By § 1141(a) of the Internal Revenue Code, entitled "Jurisdiction," the Circuit Courts of Appeals and the Court of Appeals for the District of Columbia are given "exclusive jurisdiction to review the decisions" of the Tax Court. Subsection (b)(1), entitled "Venue," provides that
"such decisions may be reviewed by the Circuit Court of Appeals for the circuit in which is located the collector's office to which was made the return of the tax in respect of which the liability arises or, if no return was made, then by the United States Court of Appeals for the District of Columbia."
Since petitioner filed no return, the Court of Appeals for the District of Columbia was the court of proper venue under this subsection. If petitioner had made a return, it would have been required to file it with a collector whose office was within the Sixth Circuit, that of the court below; in that event, that court would have been the court of proper venue. The Code provides further, in subsection (b)(2):
"Notwithstanding the provisions of paragraph 1, such decisions may be reviewed by any circuit court of appeals . . . which may be designated by the Commissioner and the taxpayer by stipulation in writing."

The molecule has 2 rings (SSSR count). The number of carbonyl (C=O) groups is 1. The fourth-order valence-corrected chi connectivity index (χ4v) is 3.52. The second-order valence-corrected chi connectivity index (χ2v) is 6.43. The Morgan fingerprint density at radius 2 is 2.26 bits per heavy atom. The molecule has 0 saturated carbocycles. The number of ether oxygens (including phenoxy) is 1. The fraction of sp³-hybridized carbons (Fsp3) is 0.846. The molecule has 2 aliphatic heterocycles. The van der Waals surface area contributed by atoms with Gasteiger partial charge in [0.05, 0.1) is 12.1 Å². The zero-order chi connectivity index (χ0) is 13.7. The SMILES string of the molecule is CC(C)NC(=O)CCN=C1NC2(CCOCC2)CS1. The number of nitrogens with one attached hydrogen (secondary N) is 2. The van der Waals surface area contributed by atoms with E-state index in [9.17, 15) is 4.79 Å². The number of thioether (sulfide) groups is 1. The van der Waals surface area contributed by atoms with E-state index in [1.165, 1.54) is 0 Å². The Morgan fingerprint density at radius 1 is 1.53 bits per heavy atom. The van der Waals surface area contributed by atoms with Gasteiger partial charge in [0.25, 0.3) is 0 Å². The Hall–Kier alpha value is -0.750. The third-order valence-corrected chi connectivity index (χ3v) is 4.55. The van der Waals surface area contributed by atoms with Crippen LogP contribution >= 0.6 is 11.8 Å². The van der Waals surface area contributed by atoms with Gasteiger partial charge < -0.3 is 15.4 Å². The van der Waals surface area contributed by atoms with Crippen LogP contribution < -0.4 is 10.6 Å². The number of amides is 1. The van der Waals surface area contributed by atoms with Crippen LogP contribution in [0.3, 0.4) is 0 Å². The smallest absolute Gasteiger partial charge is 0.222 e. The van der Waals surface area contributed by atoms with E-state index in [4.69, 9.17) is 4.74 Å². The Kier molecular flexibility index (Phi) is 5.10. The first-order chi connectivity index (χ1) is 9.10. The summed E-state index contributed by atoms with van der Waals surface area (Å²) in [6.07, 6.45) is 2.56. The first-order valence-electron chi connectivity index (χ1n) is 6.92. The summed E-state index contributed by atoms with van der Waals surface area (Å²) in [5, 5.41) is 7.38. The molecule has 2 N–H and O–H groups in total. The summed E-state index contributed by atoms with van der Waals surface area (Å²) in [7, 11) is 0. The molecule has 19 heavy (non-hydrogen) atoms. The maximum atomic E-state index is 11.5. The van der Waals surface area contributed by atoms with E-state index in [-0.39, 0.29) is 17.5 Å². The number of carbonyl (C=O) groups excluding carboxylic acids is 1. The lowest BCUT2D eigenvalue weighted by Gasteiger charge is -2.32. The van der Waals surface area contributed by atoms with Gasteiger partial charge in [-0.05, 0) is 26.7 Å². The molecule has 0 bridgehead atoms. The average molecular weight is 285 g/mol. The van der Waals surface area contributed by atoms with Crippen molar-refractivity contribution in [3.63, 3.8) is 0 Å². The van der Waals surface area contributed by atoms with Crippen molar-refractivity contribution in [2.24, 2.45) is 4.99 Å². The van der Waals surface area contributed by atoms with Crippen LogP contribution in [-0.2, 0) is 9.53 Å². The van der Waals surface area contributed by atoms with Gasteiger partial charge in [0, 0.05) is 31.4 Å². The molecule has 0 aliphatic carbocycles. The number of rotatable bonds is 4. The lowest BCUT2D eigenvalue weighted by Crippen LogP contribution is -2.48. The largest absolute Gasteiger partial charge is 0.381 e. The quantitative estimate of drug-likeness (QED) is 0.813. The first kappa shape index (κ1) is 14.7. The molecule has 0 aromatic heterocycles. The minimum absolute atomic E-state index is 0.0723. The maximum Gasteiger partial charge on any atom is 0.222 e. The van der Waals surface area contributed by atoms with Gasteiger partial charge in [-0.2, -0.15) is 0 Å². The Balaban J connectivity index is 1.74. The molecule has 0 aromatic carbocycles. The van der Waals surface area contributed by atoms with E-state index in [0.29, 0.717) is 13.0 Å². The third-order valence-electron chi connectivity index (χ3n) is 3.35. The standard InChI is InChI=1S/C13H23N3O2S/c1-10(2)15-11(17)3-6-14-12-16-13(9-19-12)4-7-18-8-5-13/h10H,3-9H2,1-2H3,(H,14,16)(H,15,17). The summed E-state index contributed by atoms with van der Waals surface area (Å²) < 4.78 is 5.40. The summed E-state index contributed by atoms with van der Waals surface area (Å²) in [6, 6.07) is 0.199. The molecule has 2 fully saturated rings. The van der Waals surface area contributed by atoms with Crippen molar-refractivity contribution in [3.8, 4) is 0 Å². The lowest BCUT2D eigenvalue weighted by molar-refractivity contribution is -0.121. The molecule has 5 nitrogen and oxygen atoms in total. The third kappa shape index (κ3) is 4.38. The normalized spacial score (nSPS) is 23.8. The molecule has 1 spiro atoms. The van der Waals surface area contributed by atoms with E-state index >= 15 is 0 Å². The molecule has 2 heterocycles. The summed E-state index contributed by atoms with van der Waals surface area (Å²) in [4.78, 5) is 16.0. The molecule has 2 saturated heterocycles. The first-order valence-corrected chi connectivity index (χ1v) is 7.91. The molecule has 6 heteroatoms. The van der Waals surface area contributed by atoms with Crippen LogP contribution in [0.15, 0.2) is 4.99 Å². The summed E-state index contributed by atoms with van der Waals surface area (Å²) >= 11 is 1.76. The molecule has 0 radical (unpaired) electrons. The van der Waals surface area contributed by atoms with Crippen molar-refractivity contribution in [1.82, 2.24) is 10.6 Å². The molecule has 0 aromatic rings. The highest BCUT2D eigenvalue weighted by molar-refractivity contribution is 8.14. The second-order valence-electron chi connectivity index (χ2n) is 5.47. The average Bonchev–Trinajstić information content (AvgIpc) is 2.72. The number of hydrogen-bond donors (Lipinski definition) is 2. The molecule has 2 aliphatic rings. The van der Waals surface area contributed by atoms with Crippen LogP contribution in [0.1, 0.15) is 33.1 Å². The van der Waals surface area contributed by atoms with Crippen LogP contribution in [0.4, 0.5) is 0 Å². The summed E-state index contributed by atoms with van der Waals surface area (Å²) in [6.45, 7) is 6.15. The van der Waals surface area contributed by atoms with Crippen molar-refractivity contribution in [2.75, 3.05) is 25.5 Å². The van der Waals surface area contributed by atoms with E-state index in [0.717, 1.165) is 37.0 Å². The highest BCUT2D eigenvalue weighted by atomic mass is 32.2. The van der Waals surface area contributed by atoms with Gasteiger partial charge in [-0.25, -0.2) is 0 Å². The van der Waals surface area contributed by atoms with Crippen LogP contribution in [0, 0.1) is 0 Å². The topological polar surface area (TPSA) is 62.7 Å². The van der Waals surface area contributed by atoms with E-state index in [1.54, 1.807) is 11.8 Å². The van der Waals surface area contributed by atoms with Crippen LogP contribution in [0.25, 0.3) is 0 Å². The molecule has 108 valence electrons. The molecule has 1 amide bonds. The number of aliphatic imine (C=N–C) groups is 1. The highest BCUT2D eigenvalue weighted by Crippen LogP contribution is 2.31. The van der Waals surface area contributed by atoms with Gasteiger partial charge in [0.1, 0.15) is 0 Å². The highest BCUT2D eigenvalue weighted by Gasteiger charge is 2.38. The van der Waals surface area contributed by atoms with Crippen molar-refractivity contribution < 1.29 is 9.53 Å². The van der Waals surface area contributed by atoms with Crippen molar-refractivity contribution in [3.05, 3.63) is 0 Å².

The Commissioner suggested to petitioner that, as it had filed no returns for the years in question and no written stipulation had been entered into as permitted by subsection (b)(2), the Circuit Court of Appeals for the Sixth Circuit was without "jurisdiction." In response to this suggestion, petitioner and the Commissioner, after the expiration of the three months' period in which a petition for review could be filed, entered into such a written stipulation, designating the Court the Appeals for the Sixth Circuit as the court to review the decision of the Tax Court. The stipulation reserved to the Commissioner the right to challenge its timeliness and legal effect.
The Court of Appeals for the Sixth Circuit, on the Commissioner's motion, dismissed the petition for review for want of jurisdiction. 141 F.2d 636. We granted certiorari, 323 U.S. 690, to resolve an asserted conflict of the decision below with that of the Court of Appeals for the Fifth Circuit in Wegener v. Commissioner, 119 F.2d 49. The question presented is whether the court below had jurisdiction of the petition for review of the decision of the Tax Court, notwithstanding petitioner's failure to file the stipulation during the three-month period within which review of the Tax Court's decision could be sought.